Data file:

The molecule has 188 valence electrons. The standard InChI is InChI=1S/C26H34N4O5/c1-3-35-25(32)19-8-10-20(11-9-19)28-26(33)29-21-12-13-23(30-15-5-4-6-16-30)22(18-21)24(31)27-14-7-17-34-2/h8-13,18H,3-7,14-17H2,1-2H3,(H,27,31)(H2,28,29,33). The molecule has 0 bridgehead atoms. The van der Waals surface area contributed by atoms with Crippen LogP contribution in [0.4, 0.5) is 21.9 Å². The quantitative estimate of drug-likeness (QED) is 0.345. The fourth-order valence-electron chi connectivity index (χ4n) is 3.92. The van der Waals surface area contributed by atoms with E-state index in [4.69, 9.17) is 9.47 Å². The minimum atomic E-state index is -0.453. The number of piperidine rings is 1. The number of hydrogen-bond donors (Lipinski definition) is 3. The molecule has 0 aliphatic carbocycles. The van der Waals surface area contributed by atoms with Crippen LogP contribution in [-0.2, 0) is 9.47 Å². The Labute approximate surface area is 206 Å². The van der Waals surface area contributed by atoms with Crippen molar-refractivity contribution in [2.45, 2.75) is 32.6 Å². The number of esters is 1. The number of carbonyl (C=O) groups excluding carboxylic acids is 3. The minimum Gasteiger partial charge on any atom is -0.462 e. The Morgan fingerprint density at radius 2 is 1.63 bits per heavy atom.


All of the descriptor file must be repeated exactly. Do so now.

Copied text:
The molecule has 188 valence electrons. The standard InChI is InChI=1S/C26H34N4O5/c1-3-35-25(32)19-8-10-20(11-9-19)28-26(33)29-21-12-13-23(30-15-5-4-6-16-30)22(18-21)24(31)27-14-7-17-34-2/h8-13,18H,3-7,14-17H2,1-2H3,(H,27,31)(H2,28,29,33). The molecule has 0 bridgehead atoms. The van der Waals surface area contributed by atoms with Crippen LogP contribution in [0.4, 0.5) is 21.9 Å². The quantitative estimate of drug-likeness (QED) is 0.345. The fourth-order valence-electron chi connectivity index (χ4n) is 3.92. The van der Waals surface area contributed by atoms with E-state index in [4.69, 9.17) is 9.47 Å². The minimum atomic E-state index is -0.453. The number of piperidine rings is 1. The number of hydrogen-bond donors (Lipinski definition) is 3. The molecule has 0 aliphatic carbocycles. The van der Waals surface area contributed by atoms with Crippen LogP contribution in [-0.2, 0) is 9.47 Å². The Labute approximate surface area is 206 Å². The van der Waals surface area contributed by atoms with Crippen molar-refractivity contribution in [2.45, 2.75) is 32.6 Å². The number of esters is 1. The number of carbonyl (C=O) groups excluding carboxylic acids is 3. The minimum Gasteiger partial charge on any atom is -0.462 e. The Morgan fingerprint density at radius 2 is 1.63 bits per heavy atom.